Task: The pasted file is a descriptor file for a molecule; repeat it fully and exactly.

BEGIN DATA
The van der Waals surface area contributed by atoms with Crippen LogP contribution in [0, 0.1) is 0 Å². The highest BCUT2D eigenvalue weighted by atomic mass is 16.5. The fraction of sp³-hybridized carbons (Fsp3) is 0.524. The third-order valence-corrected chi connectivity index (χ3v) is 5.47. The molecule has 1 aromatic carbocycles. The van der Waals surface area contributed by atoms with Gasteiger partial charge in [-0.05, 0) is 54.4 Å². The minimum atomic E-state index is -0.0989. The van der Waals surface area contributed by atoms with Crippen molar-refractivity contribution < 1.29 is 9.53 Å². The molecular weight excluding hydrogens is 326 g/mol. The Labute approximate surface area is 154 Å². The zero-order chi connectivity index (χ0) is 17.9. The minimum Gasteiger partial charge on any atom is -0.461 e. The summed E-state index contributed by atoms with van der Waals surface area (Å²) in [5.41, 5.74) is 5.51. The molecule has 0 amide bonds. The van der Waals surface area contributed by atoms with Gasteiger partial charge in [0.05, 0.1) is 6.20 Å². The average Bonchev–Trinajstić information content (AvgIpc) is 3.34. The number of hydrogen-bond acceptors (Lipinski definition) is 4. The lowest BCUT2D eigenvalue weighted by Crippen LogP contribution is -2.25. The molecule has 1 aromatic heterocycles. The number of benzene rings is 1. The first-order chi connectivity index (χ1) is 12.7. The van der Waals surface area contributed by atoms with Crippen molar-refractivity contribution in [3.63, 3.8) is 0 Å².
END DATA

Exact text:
The van der Waals surface area contributed by atoms with Crippen LogP contribution in [0, 0.1) is 0 Å². The highest BCUT2D eigenvalue weighted by atomic mass is 16.5. The fraction of sp³-hybridized carbons (Fsp3) is 0.524. The third-order valence-corrected chi connectivity index (χ3v) is 5.47. The molecule has 1 aromatic carbocycles. The van der Waals surface area contributed by atoms with Gasteiger partial charge in [-0.05, 0) is 54.4 Å². The minimum atomic E-state index is -0.0989. The van der Waals surface area contributed by atoms with Crippen molar-refractivity contribution < 1.29 is 9.53 Å². The molecular weight excluding hydrogens is 326 g/mol. The Labute approximate surface area is 154 Å². The zero-order chi connectivity index (χ0) is 17.9. The minimum Gasteiger partial charge on any atom is -0.461 e. The summed E-state index contributed by atoms with van der Waals surface area (Å²) in [5.41, 5.74) is 5.51. The molecule has 0 amide bonds. The van der Waals surface area contributed by atoms with Gasteiger partial charge in [0.05, 0.1) is 6.20 Å². The average Bonchev–Trinajstić information content (AvgIpc) is 3.34. The number of hydrogen-bond acceptors (Lipinski definition) is 4. The lowest BCUT2D eigenvalue weighted by Crippen LogP contribution is -2.25. The molecule has 1 aromatic heterocycles. The number of benzene rings is 1. The first-order chi connectivity index (χ1) is 12.7. The van der Waals surface area contributed by atoms with Crippen molar-refractivity contribution in [3.63, 3.8) is 0 Å².